SYRIAN DEMOCRATIC FORCES and US troops are seen during a patrol near Turkish border in Hasakah, Syria, in November..
(photo credit: RODI SAID / REUTERS)
Just months after claiming the US would withdraw from Syria, Washington has reportedly now decided to keep up to a thousand troops in the country.
The revelations were published Sunday in the Wall Street Journal but Chairman of the Joint Chiefs of Staff Joseph Dunford disputed them, claiming the US was still drawing down its presence in Syria.
This is the latest shift in policy that has made the US appear disconnected from the realities on the ground in Syria and unable to carve out a clear decision for what the future holds.
In mid-December, President Donald Trump spoke with Turkish President Recep Tayyip Erdogan and decided to withdraw US forces from Syria. The US had up to 2,000 soldiers in Syria aiding the Global Coalition to Defeat ISIS. The main US partners on the ground are the Syrian Democratic Forces.
They had largely liberated eastern Syria from Islamic State and, by December, surrounded the terrorist group in an area called Hajin. However, Turkey views the SDF as linked to the Kurdistan Workers Party (PKK) and had threatened to invade an area in northern Syria held by the SDF. Trump appeared to side with Ankara in his December conversation and sudden decision to withdraw.
The withdrawal changed many calculations in the region. The US had said it would remain in Syria until Iran left the country, and it appeared the US would therefore be in eastern Syria for the long term. Trump’s reversal set in motion the resignation of secretary of defense James Mattis and anti-ISIS envoy Brett McGurk.
But others decided that they could change Trump’s mind. Sen. Lindsey Graham, keenly engaged in the Syrian conflict for years, visited Trump in late December and said he was hopeful the Syria decision would be slowed down and not lead to chaos.
Meanwhile Trump had visited US troops in Iraq and appeared to stay on track for the withdrawal. The SDF, fearing a Turkish attack, considered inviting the Syrian regime into eastern Syria. They also sent an envoy to Washington to drum up support.
In January, Secretary of State Mike Pompeo assured the SDF and Kurdish fighters in Syria that they would not be abandoned. US policy began to shift, from promises to Turkey that the US would leave in early January, to deciding the US would work to prevent a Turkish operation.
Instead what the US wanted was to leave by April and leave in place a “safe zone” along the Turkish border. But who would be in the safe zone? Turkey wanted its forces. The US wanted the European members of the anti-ISIS coalition to send troops.
In February the US hosted the coalition in Washington on February 6, then the US sent envoys to a NATO event and held a summit in Warsaw to discuss Iran. On February 15 Graham spoke at the Munich Security Conference and said the US wanted European countries to make up for the US withdrawal in Syria. By this time the US was indicating that around 400 troops might stay, and therefore Europe should send 1,600 or so. US allies were non-plussed and no one said they would send more troops.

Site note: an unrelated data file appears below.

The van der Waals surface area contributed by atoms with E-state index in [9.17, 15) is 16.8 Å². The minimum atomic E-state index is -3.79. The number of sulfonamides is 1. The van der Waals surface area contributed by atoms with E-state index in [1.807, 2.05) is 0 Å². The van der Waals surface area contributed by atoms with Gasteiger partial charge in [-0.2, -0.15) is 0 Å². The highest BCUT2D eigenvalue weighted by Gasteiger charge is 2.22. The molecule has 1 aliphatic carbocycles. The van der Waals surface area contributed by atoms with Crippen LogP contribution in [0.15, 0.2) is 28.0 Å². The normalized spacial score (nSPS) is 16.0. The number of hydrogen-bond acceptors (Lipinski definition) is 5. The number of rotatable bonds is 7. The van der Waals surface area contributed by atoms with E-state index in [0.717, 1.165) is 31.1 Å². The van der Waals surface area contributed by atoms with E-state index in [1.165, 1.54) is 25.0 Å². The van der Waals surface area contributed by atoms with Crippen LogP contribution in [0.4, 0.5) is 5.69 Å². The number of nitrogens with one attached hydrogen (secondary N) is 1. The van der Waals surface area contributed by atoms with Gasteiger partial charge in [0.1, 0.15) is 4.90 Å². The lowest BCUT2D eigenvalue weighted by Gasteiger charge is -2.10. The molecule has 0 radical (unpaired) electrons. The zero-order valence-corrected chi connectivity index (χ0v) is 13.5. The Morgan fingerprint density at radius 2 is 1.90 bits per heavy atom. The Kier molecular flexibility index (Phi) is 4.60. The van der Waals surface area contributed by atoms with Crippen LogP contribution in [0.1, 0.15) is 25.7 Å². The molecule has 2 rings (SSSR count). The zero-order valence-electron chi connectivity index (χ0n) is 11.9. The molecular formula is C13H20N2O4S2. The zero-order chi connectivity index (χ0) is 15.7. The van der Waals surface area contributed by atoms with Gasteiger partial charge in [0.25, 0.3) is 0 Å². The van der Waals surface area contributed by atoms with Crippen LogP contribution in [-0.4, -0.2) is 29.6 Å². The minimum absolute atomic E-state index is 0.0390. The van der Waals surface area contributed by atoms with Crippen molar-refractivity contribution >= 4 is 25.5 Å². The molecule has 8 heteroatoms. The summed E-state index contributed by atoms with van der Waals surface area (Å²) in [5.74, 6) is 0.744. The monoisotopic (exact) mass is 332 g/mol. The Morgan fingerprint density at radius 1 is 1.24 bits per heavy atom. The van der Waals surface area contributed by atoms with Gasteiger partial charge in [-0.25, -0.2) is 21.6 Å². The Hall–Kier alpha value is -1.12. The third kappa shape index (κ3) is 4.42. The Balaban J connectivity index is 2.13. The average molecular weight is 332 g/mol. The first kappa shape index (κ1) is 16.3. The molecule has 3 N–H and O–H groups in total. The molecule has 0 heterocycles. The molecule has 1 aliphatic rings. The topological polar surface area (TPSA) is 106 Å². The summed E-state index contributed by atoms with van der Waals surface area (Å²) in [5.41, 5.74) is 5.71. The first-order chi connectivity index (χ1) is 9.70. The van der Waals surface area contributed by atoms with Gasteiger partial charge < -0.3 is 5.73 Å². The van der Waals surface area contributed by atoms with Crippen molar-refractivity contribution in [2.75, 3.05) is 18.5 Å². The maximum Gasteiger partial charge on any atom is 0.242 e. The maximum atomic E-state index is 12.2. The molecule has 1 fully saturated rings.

While Trump had announced the defeat of ISIS several times, most recently on February 28, the battle against ISIS in Syria continues. Around 60,000 ISIS members have surrendered, including more than 5,000 male fighters from 41 countries. Around a thousand European ISIS fighters have surrendered in Syria, presenting a huge security challenge. And there are ISIS sleeper cells and an estimated 10,000 ISIS fighters who have melted back into local communities in Iraq and Syria, according to US intelligence estimates.
The Journal now reports that up to a thousand troops will remain to keep the lid on the ISIS sleeper cells and stabilize eastern Syria. The US has not figured out the safe zone issue with Turkey. Dunford disputes the report, arguing the US was still aiming for a “residual” presence in Syria. Nevertheless it appears there is still a fluid and changing policy in Washington.
The US will continue to train local security forces in eastern Syria, of which it wants 40,000 trained and has only trained up to 30% of those so far. It’s clear now that the administration continues to see Iranian influence in Syria as a threat, and that it understood that a few hundred soldiers wasn’t enough.
The theory was that special forces units and intelligence units would remain bolstered by coalition partners. But it appears the US cannot find European or other allies to boost their presence. The US also wanted funding to the tune of billions for eastern Syria. It isn’t clear if it has got that.
In addition Iraqi lawmakers are trying to expel US forces from Iraq, which means the US may need eastern Syria more than it previously did. In December, Trump had said the US would leave Syria and “watch” Iran and ISIS from Iraq. But Iraq doesn’t seem to want that. It remains to be seen if this is merely the latest change in US policy, or if Washington has finally settled on a Syria course.
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